There’s been a lot of noise around the ‘net lately about Mirror’s Edge. An article at the UK Guardian by Keith Stuart takes reviewers to task for not appreciating the game’s “innovation”, instead focusing more on its flaws. Coyote has a post on his blog about this, as well.

Far back in the mists of time, namely last year, we discussed this in Do We Want Something Different?, The Rut And Innovation, and Who Wants Innovation?, and concluded that generally, no, players aren’t that interested.

And you know, none of this matters very much. Because there is just one question to ask: How many people actually buy, or not buy, a game based on a review?

My experience has been, darned few. Of course some of us do wait for those “first returns”, although usually it’s more a matter of checking the boards for player comments rather than someone’s article. Savvy buyers naturally do both.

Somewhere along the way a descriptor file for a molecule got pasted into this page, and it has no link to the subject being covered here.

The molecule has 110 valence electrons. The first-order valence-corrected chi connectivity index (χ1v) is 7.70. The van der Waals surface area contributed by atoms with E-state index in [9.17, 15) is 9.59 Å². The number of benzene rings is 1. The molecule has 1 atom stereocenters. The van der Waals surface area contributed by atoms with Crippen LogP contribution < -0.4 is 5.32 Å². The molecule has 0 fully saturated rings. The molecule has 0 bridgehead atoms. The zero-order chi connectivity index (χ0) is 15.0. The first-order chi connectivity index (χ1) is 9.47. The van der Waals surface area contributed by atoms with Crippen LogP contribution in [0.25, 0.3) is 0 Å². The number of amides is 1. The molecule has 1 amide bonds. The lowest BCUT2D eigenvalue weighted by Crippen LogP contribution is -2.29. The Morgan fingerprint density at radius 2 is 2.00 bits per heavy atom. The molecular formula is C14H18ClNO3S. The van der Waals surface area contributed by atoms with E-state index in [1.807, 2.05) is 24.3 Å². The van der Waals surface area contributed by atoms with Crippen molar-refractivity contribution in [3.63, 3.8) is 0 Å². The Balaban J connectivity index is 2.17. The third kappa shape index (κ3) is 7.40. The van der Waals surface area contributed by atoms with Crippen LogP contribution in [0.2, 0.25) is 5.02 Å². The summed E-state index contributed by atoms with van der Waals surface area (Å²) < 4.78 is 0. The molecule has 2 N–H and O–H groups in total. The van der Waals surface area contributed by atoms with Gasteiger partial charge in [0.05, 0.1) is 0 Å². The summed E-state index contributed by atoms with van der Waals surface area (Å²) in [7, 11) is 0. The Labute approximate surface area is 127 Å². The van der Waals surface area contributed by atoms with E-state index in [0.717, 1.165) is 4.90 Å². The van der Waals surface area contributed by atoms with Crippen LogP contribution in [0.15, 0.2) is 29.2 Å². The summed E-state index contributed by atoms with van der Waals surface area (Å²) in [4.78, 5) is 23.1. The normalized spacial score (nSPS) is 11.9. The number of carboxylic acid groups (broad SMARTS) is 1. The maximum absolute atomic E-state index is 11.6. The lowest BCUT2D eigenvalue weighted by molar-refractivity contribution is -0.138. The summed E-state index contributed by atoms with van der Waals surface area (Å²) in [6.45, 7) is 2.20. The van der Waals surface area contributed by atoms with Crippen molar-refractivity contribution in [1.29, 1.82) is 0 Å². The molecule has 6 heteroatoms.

Fallout 3 sold over 4 million in, I think, the first week. Obviously, not many were waiting for reviews in that instance. On the other hand, hype and previews, especially hands-on previews, can go a long way to generating interest and desire to buy.

Reviews are more of an “after market” thing, and always have been. We know the big push is the first week or so of release; anything after that is gravy. Yes, reviews may show up when the game hits, but how many people are going to stop to read them? And when it comes to a series with an established fan base, you can be sure that the majority are buying anyway.

On the other hand, there is that after market, and there are those who wait for reviews before deciding to buy or not buy. A well-written piece can go a long way in helping the gamer make that decision.

So we come back to Keith, who thinks reviewers should have glossed over the flaws of Mirror’s Edge, and slobbered over its “innovation” instead.

Personally, I think too many reviews slobber over games and gloss over flaws, innovation or not, these days. Regardless, as Leigh Alexander put it: “…the purpose of a review is to try and tell consumers whether or not they would enjoy a game.”

Innovation may be nice, it may be beautiful, it may be breath-taking. But no game should be reviewed simply on one merit alone; that is a gross disservice to potential buyers. And if the aim is high but the execution is low, they have a right to know about it. Always.

We Hate Innovation on Coyote’s blog